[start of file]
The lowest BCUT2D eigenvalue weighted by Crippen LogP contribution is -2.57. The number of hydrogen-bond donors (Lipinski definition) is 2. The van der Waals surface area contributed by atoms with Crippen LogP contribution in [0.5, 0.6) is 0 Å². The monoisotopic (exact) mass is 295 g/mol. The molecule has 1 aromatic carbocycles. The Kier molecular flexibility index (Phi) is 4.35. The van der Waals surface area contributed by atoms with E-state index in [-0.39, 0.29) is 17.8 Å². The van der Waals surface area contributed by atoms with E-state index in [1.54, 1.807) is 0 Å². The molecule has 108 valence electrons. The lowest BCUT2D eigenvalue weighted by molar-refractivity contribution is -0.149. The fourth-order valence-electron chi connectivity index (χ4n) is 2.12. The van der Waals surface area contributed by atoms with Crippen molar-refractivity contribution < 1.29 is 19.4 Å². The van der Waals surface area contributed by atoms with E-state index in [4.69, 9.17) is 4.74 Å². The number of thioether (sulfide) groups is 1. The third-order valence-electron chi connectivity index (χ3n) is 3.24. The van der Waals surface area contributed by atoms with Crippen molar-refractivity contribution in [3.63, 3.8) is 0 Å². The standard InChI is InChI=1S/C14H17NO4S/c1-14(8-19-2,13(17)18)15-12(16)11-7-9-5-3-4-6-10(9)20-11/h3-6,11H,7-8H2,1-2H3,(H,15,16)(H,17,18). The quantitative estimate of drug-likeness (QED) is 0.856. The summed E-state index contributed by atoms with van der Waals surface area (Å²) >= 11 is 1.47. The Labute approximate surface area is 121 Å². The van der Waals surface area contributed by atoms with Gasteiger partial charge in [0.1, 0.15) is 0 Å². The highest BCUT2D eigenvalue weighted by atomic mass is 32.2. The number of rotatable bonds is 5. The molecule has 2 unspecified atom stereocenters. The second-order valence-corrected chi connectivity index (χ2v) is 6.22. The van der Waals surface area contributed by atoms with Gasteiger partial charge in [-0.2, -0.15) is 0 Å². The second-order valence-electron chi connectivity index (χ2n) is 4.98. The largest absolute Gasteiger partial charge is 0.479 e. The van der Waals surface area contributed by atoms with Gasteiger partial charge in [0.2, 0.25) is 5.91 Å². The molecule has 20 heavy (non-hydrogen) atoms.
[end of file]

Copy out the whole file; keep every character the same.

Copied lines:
The lowest BCUT2D eigenvalue weighted by Crippen LogP contribution is -2.57. The number of hydrogen-bond donors (Lipinski definition) is 2. The van der Waals surface area contributed by atoms with Crippen LogP contribution in [0.5, 0.6) is 0 Å². The monoisotopic (exact) mass is 295 g/mol. The molecule has 1 aromatic carbocycles. The Kier molecular flexibility index (Phi) is 4.35. The van der Waals surface area contributed by atoms with E-state index in [-0.39, 0.29) is 17.8 Å². The van der Waals surface area contributed by atoms with E-state index in [1.54, 1.807) is 0 Å². The molecule has 108 valence electrons. The lowest BCUT2D eigenvalue weighted by molar-refractivity contribution is -0.149. The fourth-order valence-electron chi connectivity index (χ4n) is 2.12. The van der Waals surface area contributed by atoms with Crippen molar-refractivity contribution < 1.29 is 19.4 Å². The van der Waals surface area contributed by atoms with E-state index in [4.69, 9.17) is 4.74 Å². The number of thioether (sulfide) groups is 1. The third-order valence-electron chi connectivity index (χ3n) is 3.24. The van der Waals surface area contributed by atoms with Crippen molar-refractivity contribution in [3.63, 3.8) is 0 Å². The standard InChI is InChI=1S/C14H17NO4S/c1-14(8-19-2,13(17)18)15-12(16)11-7-9-5-3-4-6-10(9)20-11/h3-6,11H,7-8H2,1-2H3,(H,15,16)(H,17,18). The quantitative estimate of drug-likeness (QED) is 0.856. The summed E-state index contributed by atoms with van der Waals surface area (Å²) >= 11 is 1.47. The Labute approximate surface area is 121 Å². The van der Waals surface area contributed by atoms with Gasteiger partial charge in [0.1, 0.15) is 0 Å². The highest BCUT2D eigenvalue weighted by atomic mass is 32.2. The number of rotatable bonds is 5. The molecule has 2 unspecified atom stereocenters. The second-order valence-corrected chi connectivity index (χ2v) is 6.22. The van der Waals surface area contributed by atoms with Gasteiger partial charge in [-0.2, -0.15) is 0 Å². The second-order valence-electron chi connectivity index (χ2n) is 4.98. The largest absolute Gasteiger partial charge is 0.479 e. The van der Waals surface area contributed by atoms with Gasteiger partial charge in [0.2, 0.25) is 5.91 Å². The molecule has 20 heavy (non-hydrogen) atoms.